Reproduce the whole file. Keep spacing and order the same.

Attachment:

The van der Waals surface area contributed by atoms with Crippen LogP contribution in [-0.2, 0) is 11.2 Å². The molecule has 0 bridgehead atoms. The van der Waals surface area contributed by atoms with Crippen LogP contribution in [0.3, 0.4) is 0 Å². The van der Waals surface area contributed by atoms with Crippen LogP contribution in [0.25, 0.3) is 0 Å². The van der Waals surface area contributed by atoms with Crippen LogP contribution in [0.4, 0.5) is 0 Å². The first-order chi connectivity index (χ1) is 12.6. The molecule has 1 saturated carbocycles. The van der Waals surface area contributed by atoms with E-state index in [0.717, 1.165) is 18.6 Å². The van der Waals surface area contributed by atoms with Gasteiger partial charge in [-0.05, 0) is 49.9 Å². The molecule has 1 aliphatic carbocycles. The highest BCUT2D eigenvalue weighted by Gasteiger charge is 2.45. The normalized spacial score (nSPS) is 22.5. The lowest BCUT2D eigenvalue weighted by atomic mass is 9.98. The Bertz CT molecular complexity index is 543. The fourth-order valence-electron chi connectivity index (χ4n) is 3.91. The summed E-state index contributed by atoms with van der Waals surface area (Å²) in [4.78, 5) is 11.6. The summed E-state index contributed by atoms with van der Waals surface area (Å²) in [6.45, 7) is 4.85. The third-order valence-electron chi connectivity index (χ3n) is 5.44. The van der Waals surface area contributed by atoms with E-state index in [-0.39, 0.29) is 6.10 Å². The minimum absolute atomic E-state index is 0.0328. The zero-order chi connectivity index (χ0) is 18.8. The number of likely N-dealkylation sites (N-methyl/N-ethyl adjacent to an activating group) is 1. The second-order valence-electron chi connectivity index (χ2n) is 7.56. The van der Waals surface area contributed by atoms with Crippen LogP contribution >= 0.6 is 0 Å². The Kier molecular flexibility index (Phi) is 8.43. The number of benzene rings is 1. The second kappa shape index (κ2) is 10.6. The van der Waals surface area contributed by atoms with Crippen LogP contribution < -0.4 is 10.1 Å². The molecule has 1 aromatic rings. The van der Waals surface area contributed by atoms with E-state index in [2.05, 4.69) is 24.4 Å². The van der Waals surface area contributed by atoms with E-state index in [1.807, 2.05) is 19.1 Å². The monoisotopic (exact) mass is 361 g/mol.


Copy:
The van der Waals surface area contributed by atoms with Crippen LogP contribution in [-0.2, 0) is 11.2 Å². The molecule has 0 bridgehead atoms. The van der Waals surface area contributed by atoms with Crippen LogP contribution in [0.3, 0.4) is 0 Å². The van der Waals surface area contributed by atoms with Crippen LogP contribution in [0.25, 0.3) is 0 Å². The van der Waals surface area contributed by atoms with Crippen LogP contribution in [0.4, 0.5) is 0 Å². The first-order chi connectivity index (χ1) is 12.6. The molecule has 1 saturated carbocycles. The van der Waals surface area contributed by atoms with E-state index in [0.717, 1.165) is 18.6 Å². The van der Waals surface area contributed by atoms with Gasteiger partial charge in [-0.05, 0) is 49.9 Å². The molecule has 1 aliphatic carbocycles. The highest BCUT2D eigenvalue weighted by Gasteiger charge is 2.45. The normalized spacial score (nSPS) is 22.5. The lowest BCUT2D eigenvalue weighted by atomic mass is 9.98. The Bertz CT molecular complexity index is 543. The fourth-order valence-electron chi connectivity index (χ4n) is 3.91. The summed E-state index contributed by atoms with van der Waals surface area (Å²) in [4.78, 5) is 11.6. The summed E-state index contributed by atoms with van der Waals surface area (Å²) in [6.45, 7) is 4.85. The third-order valence-electron chi connectivity index (χ3n) is 5.44. The van der Waals surface area contributed by atoms with E-state index in [-0.39, 0.29) is 6.10 Å². The minimum absolute atomic E-state index is 0.0328. The zero-order chi connectivity index (χ0) is 18.8. The number of likely N-dealkylation sites (N-methyl/N-ethyl adjacent to an activating group) is 1. The second-order valence-electron chi connectivity index (χ2n) is 7.56. The van der Waals surface area contributed by atoms with Crippen LogP contribution >= 0.6 is 0 Å². The Kier molecular flexibility index (Phi) is 8.43. The number of benzene rings is 1. The second kappa shape index (κ2) is 10.6. The van der Waals surface area contributed by atoms with Crippen LogP contribution < -0.4 is 10.1 Å². The molecule has 1 aromatic rings. The van der Waals surface area contributed by atoms with E-state index in [2.05, 4.69) is 24.4 Å². The van der Waals surface area contributed by atoms with E-state index in [1.807, 2.05) is 19.1 Å². The monoisotopic (exact) mass is 361 g/mol.